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November 20, 2012
City of Toronto getting ready for winter season
  
Toronto received a break from mother nature last winter but the City of Toronto has not let down its guard as it gets ready to tackle snow and ice this winter.

Winter is also high season for watermain breaks. Cold weather and rapid swings between periods of thaw and freezing put pipes under stress. Crews are ready to respond to minor and severe breaks 24/7.

“We didn’t have as severe a winter last time around, but we are prepared for whatever comes our way this season," said Councillor Denzil Minnan-Wong (Ward 34 Don Valley East), Chair of the Public Works and Infrastructure Committee. "We have a fleet of 600 snow plows, 300 sidewalk plows and 200 salt trucks that will keep the roads and sidewalks clear and safe again this year.

“Our number one priority is to keep the main roads clear for emergency and TTC vehicles," added Councillor Minnan-Wong. "After that, we'll move on to the local roads and we generally complete these roads between 14 and 16 hours after the storm ends."

As soon as the snow begins, Transportation Services sends out its salt trucks to the expressways and the main roads. After that, the salt trucks move to the local roads. If the City receives 2.5 centimetres of snow, the plows are sent to the expressways. When the snow reaches five centimetres, the plows go to the main roads and plowing continues for the duration of the storm.

When the snow stops and if the snow accumulation reaches eight centimetres, plows will be sent to the local roads.

The City will clear snow from sidewalks on local roads where it is mechanically possible to do so after eight centimetres (five centimetres in January and February) of snow has fallen. In the central core of the city, property owners are required to clear their sidewalks of snow 12 hours after a storm has taken place.

More information about sidewalk snow clearing in Toronto, including a map of where the service takes place, is available at http://www.toronto.ca/transportation/snow/sidewalks.htm.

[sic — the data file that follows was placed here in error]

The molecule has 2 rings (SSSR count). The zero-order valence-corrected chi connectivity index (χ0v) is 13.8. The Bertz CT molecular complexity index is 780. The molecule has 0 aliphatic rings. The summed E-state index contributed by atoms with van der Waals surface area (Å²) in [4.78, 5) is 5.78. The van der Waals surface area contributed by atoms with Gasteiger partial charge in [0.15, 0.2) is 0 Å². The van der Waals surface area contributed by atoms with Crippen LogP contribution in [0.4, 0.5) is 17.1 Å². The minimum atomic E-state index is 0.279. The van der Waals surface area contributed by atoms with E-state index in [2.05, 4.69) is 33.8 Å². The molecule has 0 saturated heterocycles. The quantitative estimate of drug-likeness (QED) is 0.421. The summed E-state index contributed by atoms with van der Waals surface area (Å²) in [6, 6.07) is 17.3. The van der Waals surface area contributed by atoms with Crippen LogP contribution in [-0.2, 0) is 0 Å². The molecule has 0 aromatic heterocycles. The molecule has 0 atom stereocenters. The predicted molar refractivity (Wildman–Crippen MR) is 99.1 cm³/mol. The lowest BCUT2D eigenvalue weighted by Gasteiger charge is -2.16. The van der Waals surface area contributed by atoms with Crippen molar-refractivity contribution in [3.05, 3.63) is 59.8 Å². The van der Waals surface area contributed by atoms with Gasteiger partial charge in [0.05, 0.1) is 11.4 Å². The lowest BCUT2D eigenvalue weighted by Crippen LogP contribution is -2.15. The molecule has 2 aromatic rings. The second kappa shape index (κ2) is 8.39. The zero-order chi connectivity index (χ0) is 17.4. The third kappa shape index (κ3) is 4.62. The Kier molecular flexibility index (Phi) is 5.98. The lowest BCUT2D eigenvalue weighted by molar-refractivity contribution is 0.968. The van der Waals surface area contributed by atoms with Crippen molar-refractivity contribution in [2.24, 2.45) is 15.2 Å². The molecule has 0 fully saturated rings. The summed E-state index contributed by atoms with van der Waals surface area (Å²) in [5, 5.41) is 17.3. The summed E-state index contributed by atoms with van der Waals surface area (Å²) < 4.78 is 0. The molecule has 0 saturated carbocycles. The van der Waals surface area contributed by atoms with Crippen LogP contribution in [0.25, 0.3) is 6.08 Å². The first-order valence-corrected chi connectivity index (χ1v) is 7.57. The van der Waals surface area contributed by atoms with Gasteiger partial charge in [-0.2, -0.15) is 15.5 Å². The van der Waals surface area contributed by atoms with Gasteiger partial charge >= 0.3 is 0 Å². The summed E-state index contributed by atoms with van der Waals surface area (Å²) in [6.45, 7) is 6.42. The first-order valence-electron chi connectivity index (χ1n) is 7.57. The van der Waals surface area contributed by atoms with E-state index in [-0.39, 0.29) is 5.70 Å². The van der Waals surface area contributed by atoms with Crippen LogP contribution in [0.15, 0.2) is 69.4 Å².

The City of Toronto’s levels of service for snow clearing meet those set by the Province of Ontario for municipalities and road authorities. These levels of service were adopted by Toronto City Council in 2009.

The public can help the City’s efforts in clearing snow by doing a few simple things such as not pushing snow back onto the road after clearing snow from their sidewalks and driveways, avoiding parking on city streets to help the plows do their work, and taking public transit whenever possible. The public is also reminded to clear snow from around hydrants after a snowfall.

In 2012/13, the City will again concentrate on an improved level of service for sidewalk snow clearing. That includes increasing service on main streets with high pedestrian volumes and frequent transit stops, streamlining the service so that it follows closely behind roadway plowing, and enhancing service to prevent ice build-up on sidewalks in prolonged cold periods.

Transportation Services continues to reduce salt use as part of its Salt Management Plan. The City of Toronto has improved its fleet of salt spreading trucks, provided better training for staff who operate salt trucks, as well as improving salt storage and handling techniques.

Residents who have questions about snow clearing efforts or watermain breaks in their area can call the City at 311. Anyone who spots a watermain break is also encouraged to call 311.
Besides snow and cold weather, there are numerous causes of watermain breaks and the City of Toronto is taking steps to address the ongoing problem, currently spending $86 million to improve the watermain distribution system.

Toronto Water is dealing with aging infrastructure and through the capital infrastructure renewal program, approximately 50 to 60 kilometres of watermain pipes are being replaced annually. In addition, three rehabilitation programs continue: cathodic protection of watermain pipes, cleaning and cement mortar lining, and structural lining.

Response crews are available 24/7 to locate, assess and repair watermain breaks in order to restore service as quickly as possible.

More information about watermain breaks can be viewed in a brief video at
http://www.toronto.ca/water/basement_flooding_video.htm.

More details about the City of Toronto’s overall winter operations are available at http://www.toronto.ca/transportation/.

Toronto is Canada's largest city and sixth largest government, and home to a diverse population of about 2.7 million people. Toronto's government is dedicated to delivering customer service excellence, creating a transparent and accountable government, reducing the size and cost of government and building a transportation city. For information on non-emergency City services and programs, Toronto residents, businesses and visitors can dial 311, 24 hours a day, 7 days a week.

Media Contact
Snow clearing - Steve Johnston
Senior Communications Coordinator
416-392-4391
sjohnsto@toronto.ca

Watermain breaks - Andrea Gonsalves
Senior Communications Coordinator
416-392-4310
agonsalv@toronto.ca

 

 

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